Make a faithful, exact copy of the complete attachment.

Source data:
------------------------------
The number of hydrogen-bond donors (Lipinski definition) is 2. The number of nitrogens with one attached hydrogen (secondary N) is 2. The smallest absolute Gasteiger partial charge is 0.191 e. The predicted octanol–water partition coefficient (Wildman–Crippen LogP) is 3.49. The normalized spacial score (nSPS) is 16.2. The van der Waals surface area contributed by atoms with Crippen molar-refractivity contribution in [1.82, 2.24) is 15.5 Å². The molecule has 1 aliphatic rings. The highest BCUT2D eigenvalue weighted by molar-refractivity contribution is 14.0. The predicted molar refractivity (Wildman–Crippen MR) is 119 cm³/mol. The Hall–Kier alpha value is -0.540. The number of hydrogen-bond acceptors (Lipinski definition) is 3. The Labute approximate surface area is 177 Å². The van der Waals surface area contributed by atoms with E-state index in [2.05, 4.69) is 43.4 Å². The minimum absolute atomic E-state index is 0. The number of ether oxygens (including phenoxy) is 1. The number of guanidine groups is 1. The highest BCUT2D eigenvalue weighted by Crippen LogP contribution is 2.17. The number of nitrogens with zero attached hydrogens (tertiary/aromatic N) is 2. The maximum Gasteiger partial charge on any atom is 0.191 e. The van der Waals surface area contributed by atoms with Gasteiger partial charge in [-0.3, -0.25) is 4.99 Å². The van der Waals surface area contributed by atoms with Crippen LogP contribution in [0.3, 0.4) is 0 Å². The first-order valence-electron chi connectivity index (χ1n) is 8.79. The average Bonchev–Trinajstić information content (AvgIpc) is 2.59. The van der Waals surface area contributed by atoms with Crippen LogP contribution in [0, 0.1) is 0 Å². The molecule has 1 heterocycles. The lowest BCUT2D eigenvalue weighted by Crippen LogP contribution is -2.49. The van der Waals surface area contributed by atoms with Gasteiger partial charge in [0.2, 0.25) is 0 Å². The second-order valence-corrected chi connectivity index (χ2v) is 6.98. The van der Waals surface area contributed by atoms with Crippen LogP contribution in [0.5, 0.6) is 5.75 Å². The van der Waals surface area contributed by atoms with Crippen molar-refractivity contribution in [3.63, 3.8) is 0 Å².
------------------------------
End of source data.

The number of hydrogen-bond donors (Lipinski definition) is 2. The number of nitrogens with one attached hydrogen (secondary N) is 2. The smallest absolute Gasteiger partial charge is 0.191 e. The predicted octanol–water partition coefficient (Wildman–Crippen LogP) is 3.49. The normalized spacial score (nSPS) is 16.2. The van der Waals surface area contributed by atoms with Crippen molar-refractivity contribution in [1.82, 2.24) is 15.5 Å². The molecule has 1 aliphatic rings. The highest BCUT2D eigenvalue weighted by molar-refractivity contribution is 14.0. The predicted molar refractivity (Wildman–Crippen MR) is 119 cm³/mol. The Hall–Kier alpha value is -0.540. The number of hydrogen-bond acceptors (Lipinski definition) is 3. The Labute approximate surface area is 177 Å². The van der Waals surface area contributed by atoms with E-state index in [2.05, 4.69) is 43.4 Å². The minimum absolute atomic E-state index is 0. The number of ether oxygens (including phenoxy) is 1. The number of guanidine groups is 1. The highest BCUT2D eigenvalue weighted by Crippen LogP contribution is 2.17. The number of nitrogens with zero attached hydrogens (tertiary/aromatic N) is 2. The maximum Gasteiger partial charge on any atom is 0.191 e. The van der Waals surface area contributed by atoms with Gasteiger partial charge in [-0.3, -0.25) is 4.99 Å². The van der Waals surface area contributed by atoms with Crippen LogP contribution in [0.3, 0.4) is 0 Å². The first-order valence-electron chi connectivity index (χ1n) is 8.79. The average Bonchev–Trinajstić information content (AvgIpc) is 2.59. The van der Waals surface area contributed by atoms with Crippen LogP contribution in [0, 0.1) is 0 Å². The molecule has 1 heterocycles. The lowest BCUT2D eigenvalue weighted by Crippen LogP contribution is -2.49. The van der Waals surface area contributed by atoms with Gasteiger partial charge in [0.2, 0.25) is 0 Å². The second-order valence-corrected chi connectivity index (χ2v) is 6.98. The van der Waals surface area contributed by atoms with Crippen LogP contribution in [0.5, 0.6) is 5.75 Å². The van der Waals surface area contributed by atoms with Crippen molar-refractivity contribution in [3.63, 3.8) is 0 Å².